Another VERY important factor that must be considered in order to produce high-quality torch-brazed joints is that special people with special skills are needed. What do I mean by this?
Torch brazing is a special process that needs to be done by qualified personnel who not only know how to properly handle a brazing torch, but they must be very comfortable doing so. Not everyone can perform good brazing using a torch, even after much training. Some people are just not comfortable holding and using a torch with that hot flame on the end of it.
I like to use the analogy of a football game. Which players are out on the field running the plays and trying to score a touchdown? It’s the star athletes – those who are not only trained in the details of the game but who can carry out those details with wonderful skill and dexterity. The want-to-be players are those sitting on the bench because they’re not quite good enough to be the starting players on the field. Who are the people in the stands watching the game? Those are the people who may know all there is to know about the game but lack the skill necessary (for a wide variety of reasons) to become someone on the field or even on the bench. The same applies to torch brazing.
Torch brazing, in my opinion, should ONLY be performed by “brazing athletes” (i.e., those who have the skills and the comfort level necessary to be able to braze well with a torch and produce good-looking brazed joints time after time). I’ve seen situations in a variety of companies where torch brazing was just a slightly better-paying job given to those with more seniority in the company instead of being treated as a critical-skill job offered only to those who could demonstrate that they were a “torch-brazing athlete,” so to speak.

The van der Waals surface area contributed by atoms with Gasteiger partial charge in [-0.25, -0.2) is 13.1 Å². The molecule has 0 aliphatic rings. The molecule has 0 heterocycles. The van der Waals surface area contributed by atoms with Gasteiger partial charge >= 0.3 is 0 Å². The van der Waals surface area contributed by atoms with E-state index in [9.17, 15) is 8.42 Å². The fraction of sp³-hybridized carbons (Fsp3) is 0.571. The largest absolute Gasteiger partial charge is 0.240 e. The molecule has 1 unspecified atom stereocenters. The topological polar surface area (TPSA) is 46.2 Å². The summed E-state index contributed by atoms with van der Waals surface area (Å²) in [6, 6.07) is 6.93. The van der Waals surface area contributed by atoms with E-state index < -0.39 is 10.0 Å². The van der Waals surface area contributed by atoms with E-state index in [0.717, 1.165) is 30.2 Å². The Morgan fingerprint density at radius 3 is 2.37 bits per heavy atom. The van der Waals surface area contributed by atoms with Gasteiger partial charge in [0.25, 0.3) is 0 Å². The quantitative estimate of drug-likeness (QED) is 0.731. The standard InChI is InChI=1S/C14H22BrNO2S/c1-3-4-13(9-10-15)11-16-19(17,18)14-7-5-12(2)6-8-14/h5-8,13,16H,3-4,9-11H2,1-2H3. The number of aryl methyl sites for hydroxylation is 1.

Many people I’ve worked with tend to assume that torch brazing is a skill that anyone can learn and that if they go through a certification process it means they are indeed good enough to do high-quality torch-brazing work on a high-volume basis. Unfortunately, in my opinion and in my experience, that just is NOT the case. Yes, torch brazers should become certified if possible, but certification itself does not guarantee a quality job. The torch brazer must also have the innate skill to do the job well.
In part 4 of this blog series, I’ll look at some of the details surrounding correct torch settings for good brazing, as well as how and where to position the torch for proper brazing productivity.